Robots will need programming, mechanical parts, precision processing, dealership networks and maintenance services. While some experts still guess that human-level AI is centuries away, most AI researches at the 2015 Puerto Rico Conference guessed that it would happen before 2060.
But, what about the evil conscious robots with weapons and red eyes I hear you say? Thankfully that scenario is science fiction and doesn’t worry researchers. AI experts agree that competence is the real problem and making sure that AI’s goals are aligned to human ones. Can AI learn human values, who wins medals, who goes to jail and why drinking coffee makes you happy? There is going to be, in some sense, a values industry and there is a huge economic incentive to get it right.
Whereas it may be little more than a minor nuisance if your laptop crashes or gets hacked, it becomes all the more important that an AI system does what you want it to do if it controls your car, aeroplanes, pacemakers, automated trading system or power grid.
If you ask an obedient intelligent car to take you to the airport as fast as possible, it might get you there chased by helicopters and you covered in vomit. Not what you wanted but literally what you asked for. Safety factors will play a role in how quickly new system efficiencies take off. Futurist Lars Thomsen says “New technologies, like autonomous aircraft, will only be allowed if these systems are, by at least a factor of 10, safer than if you would have humans at the wheel, but I believe that if you have automated traffic control and object avoidance and a new paradigm of how you are managing the lower air space, then I think autonomous aircraft will be even safer than driving a car or anything else.”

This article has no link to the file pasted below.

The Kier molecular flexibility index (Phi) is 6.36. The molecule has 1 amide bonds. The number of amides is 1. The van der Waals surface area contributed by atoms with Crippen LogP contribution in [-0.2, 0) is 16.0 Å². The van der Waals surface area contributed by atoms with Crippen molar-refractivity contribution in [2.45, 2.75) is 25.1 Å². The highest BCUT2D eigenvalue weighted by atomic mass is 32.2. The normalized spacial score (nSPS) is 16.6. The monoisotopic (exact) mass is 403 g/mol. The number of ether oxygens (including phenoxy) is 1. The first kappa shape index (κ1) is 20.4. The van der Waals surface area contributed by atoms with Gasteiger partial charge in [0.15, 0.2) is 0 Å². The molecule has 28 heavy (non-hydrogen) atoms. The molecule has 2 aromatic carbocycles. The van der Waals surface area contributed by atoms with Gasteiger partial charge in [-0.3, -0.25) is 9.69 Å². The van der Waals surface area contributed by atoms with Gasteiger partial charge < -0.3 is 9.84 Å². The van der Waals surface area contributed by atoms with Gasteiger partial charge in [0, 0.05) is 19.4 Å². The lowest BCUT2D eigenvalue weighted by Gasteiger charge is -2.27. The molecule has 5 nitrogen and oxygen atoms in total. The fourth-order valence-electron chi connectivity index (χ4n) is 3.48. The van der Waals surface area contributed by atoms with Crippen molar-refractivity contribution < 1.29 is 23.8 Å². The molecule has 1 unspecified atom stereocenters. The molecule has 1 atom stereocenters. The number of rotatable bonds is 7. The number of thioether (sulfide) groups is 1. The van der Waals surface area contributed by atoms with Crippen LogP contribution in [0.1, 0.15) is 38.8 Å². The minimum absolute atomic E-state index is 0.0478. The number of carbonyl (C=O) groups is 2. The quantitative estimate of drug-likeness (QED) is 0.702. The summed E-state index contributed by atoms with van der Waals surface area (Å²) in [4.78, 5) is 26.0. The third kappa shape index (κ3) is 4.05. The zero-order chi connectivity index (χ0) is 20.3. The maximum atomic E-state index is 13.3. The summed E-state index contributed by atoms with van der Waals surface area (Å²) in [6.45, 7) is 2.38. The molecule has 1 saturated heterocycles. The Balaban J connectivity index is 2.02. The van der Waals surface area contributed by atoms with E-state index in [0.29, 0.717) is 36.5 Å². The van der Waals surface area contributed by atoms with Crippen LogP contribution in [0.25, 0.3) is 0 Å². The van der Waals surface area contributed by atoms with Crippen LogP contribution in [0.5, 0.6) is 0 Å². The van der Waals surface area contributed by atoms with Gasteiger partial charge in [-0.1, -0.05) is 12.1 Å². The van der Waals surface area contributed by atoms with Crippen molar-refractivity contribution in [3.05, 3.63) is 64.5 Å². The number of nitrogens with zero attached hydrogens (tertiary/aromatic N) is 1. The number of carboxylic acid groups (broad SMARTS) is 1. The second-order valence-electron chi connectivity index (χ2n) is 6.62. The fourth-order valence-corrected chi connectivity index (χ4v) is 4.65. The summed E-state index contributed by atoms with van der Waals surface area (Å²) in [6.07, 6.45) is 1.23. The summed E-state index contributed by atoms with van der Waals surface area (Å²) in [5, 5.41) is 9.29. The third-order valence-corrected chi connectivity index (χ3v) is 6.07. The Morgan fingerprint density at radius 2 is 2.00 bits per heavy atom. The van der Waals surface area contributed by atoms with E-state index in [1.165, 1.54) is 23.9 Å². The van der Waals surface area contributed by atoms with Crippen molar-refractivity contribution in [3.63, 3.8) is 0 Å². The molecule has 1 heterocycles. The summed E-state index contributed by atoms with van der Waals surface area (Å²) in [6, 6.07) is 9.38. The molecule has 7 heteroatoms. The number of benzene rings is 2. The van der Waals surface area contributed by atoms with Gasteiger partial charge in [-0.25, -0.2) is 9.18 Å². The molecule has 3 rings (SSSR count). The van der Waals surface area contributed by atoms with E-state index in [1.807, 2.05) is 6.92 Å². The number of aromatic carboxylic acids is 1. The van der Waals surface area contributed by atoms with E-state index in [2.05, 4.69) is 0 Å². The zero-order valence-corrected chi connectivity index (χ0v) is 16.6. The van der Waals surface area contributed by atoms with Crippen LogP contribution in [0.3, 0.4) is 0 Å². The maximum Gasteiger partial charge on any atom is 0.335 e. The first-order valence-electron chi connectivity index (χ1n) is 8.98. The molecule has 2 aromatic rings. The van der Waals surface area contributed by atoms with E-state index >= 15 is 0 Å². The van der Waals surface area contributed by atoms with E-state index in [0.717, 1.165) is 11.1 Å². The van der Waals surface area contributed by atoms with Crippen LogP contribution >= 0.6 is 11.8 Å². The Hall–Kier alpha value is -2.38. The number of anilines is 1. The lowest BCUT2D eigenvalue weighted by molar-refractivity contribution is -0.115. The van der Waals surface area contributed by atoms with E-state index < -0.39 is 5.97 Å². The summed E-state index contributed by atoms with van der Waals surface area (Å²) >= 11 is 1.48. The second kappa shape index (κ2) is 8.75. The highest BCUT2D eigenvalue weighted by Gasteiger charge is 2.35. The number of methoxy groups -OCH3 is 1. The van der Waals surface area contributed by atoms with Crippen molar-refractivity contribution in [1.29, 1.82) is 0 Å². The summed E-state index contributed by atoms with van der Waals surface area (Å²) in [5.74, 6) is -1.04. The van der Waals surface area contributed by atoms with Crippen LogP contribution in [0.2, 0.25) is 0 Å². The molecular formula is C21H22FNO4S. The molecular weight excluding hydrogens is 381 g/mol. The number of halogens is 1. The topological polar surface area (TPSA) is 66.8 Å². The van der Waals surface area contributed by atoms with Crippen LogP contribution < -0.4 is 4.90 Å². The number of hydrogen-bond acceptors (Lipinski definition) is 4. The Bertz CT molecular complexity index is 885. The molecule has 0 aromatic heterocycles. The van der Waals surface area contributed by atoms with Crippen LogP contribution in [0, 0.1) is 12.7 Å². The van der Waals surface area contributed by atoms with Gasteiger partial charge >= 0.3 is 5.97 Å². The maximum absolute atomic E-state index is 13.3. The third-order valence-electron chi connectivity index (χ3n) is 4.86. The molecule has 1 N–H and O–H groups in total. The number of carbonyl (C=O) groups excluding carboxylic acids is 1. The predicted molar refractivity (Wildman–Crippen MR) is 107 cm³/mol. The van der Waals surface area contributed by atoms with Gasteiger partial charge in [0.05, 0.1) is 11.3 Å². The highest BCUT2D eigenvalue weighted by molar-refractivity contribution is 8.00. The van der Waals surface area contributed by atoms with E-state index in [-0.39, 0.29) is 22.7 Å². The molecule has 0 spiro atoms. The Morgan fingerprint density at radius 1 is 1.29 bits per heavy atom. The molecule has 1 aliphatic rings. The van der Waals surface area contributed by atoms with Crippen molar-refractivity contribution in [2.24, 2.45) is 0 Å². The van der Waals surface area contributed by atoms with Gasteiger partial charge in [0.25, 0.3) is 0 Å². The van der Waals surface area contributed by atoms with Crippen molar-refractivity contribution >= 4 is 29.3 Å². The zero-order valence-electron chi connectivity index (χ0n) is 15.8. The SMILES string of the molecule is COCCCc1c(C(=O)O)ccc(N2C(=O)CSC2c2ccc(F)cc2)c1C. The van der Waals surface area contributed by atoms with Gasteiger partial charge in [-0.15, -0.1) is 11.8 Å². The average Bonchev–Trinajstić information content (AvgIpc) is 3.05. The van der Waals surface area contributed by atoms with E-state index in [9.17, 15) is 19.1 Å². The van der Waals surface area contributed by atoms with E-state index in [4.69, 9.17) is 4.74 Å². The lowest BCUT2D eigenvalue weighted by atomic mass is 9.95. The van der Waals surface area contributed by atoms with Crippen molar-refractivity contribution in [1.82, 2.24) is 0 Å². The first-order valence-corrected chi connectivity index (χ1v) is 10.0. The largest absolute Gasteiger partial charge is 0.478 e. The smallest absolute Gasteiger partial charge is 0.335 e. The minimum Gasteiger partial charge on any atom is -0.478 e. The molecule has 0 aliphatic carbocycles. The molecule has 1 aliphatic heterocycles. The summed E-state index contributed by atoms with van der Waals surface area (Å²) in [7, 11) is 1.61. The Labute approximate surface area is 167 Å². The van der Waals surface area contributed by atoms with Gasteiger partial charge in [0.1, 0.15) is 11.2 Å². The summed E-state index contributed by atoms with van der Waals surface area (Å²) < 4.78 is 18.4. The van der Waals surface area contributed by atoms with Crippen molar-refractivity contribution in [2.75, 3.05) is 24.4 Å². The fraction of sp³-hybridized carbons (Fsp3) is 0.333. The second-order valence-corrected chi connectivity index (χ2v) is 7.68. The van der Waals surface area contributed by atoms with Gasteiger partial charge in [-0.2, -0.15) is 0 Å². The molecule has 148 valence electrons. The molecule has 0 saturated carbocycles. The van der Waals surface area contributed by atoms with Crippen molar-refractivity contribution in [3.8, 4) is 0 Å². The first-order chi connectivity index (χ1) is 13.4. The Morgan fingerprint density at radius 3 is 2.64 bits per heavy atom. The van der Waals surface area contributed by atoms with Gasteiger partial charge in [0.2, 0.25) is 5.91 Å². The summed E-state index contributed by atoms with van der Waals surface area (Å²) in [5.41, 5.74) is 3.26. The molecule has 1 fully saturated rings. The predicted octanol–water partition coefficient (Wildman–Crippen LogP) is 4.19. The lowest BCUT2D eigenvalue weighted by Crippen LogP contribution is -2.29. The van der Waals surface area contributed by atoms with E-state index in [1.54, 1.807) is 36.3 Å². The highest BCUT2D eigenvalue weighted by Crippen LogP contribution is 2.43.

Since it may take decades to complete the required AI safety research, it is prudent to start it now. Our civilisation will flourish if we win the race between the growing power of technology and the wisdom with which we manage it.
If we get it right, AI will be less like The Terminator’s Skynet and more like Pinocchio’s little guide on his shoulder, his helpful little friend - Jiminy Cricket. Ultimately, I’m convinced that the development of artificial intelligence will be a good thing for humankind. AI can liberate us from the mundane and enable us to focus on more engaging, creative, and fulfilling work. We just need to prepare ourselves and our children for the future…and we must start right now.